When asked about the type of personality that would do well as a DIT, Berg says, “I do think that depends on what crew you are running with. I think DITs have a reputation for being quiet and nerdy, and I don’t think that’s the case now. I think overall the personality type you need is simply to be able to communicate with the DP — that is the most important thing.
Communicate with production and communicate with post. You are the bridge between all of them. You get the footage, download the footage, and transcode the footage, and send it to post, so you have to be able to communicate with all these people. It’s key to be able to communicate.”
What’s the lifestyle of a DIT like? “I don’t balance work and life well,” jokes Berg. “I think you really have to learn how to say ‘no.’ Take the jobs with the people you care about the most. Just prioritize. One year I figured out I only had 20 days off the whole year and that was rough. What do you do with your life like that? But simultaneously it was important to go through that and learn not to do it. That’s why romantic relationships can be so tough in this industry.”
Berg encourages all aspiring DITs to spend time as a Production Assistant. “Do it once, at least,” he says. “PA-ing in super important. It creates humility, and you learn how to take care of each other on set. It teaches you to respect every single position. I was an Electrician and Grip before I switched to camera. I have been doing this since I was eighteen. Just try to get into the Camera Department as fast as possible, if you know you want to be a DIT or DP.”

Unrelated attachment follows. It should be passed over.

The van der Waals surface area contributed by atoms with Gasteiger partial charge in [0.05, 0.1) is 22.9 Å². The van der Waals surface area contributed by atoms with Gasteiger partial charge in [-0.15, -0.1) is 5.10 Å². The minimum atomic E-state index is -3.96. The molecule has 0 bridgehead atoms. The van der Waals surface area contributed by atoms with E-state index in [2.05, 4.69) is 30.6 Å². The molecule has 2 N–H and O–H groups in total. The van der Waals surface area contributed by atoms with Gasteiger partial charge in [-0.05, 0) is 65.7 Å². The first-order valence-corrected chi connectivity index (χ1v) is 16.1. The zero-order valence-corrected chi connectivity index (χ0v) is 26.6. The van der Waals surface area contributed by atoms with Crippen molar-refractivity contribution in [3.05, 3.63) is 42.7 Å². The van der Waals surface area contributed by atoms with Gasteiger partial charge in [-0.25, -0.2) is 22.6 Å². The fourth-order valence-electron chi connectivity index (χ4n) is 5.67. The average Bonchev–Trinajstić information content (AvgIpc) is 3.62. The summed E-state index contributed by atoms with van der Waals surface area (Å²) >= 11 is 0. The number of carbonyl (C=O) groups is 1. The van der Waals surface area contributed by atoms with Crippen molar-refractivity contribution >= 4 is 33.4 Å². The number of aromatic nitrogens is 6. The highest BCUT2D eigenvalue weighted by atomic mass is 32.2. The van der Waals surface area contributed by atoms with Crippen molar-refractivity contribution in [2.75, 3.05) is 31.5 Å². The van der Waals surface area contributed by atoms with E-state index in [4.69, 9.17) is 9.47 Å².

Berg also encourages reaching out to people to help you find a crew to work with. “Finding a mentor is super important. I definitely had that. A mentor helped me a lot. Having a really good relationship with a DP that doesn’t mind you might still be learning on the job is truly the best. Try to work with people who will teach you. Some DPs will use you as a safety net. Some will use you as an extra creative step, and that’s my favorite. If the production has the money and the budget, and the time to light properly, that’s the most fun because then I am just coloring. DPs who value having a partner in the creative conversation are awesome.”
“All work as a DIT is freelance, so the goal is to get in the union and then you’re making good money,” Berg says. “Until you are in the union you are probably not making great money. I started out making 150 dollars a day on music videos. You bust your butt and find a DP you can keep working with. You gotta get in the union and respect the union. It’s there for a reason, and it does make sure you are getting paid a decent amount for your time.”